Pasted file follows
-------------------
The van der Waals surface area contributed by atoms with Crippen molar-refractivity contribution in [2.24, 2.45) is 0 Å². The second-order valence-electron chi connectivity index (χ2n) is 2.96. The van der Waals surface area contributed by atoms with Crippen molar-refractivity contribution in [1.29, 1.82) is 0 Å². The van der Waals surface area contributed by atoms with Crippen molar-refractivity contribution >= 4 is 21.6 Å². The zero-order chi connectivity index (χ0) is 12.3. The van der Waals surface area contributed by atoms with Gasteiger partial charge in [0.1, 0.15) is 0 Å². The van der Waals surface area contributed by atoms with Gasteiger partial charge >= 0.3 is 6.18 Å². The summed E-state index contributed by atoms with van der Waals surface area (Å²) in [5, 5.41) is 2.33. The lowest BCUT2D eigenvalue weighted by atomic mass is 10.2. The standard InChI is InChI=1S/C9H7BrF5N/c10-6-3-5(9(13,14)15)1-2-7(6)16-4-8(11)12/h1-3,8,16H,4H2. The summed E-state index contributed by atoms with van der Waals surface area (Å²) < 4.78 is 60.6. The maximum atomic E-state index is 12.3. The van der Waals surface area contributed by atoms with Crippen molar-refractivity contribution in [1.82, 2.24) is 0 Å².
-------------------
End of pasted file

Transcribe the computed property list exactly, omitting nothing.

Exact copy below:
The van der Waals surface area contributed by atoms with Crippen molar-refractivity contribution in [2.24, 2.45) is 0 Å². The second-order valence-electron chi connectivity index (χ2n) is 2.96. The van der Waals surface area contributed by atoms with Crippen molar-refractivity contribution in [1.29, 1.82) is 0 Å². The van der Waals surface area contributed by atoms with Crippen molar-refractivity contribution >= 4 is 21.6 Å². The zero-order chi connectivity index (χ0) is 12.3. The van der Waals surface area contributed by atoms with Gasteiger partial charge in [0.1, 0.15) is 0 Å². The van der Waals surface area contributed by atoms with Gasteiger partial charge >= 0.3 is 6.18 Å². The summed E-state index contributed by atoms with van der Waals surface area (Å²) in [5, 5.41) is 2.33. The lowest BCUT2D eigenvalue weighted by atomic mass is 10.2. The standard InChI is InChI=1S/C9H7BrF5N/c10-6-3-5(9(13,14)15)1-2-7(6)16-4-8(11)12/h1-3,8,16H,4H2. The summed E-state index contributed by atoms with van der Waals surface area (Å²) < 4.78 is 60.6. The maximum atomic E-state index is 12.3. The van der Waals surface area contributed by atoms with Crippen molar-refractivity contribution in [1.82, 2.24) is 0 Å².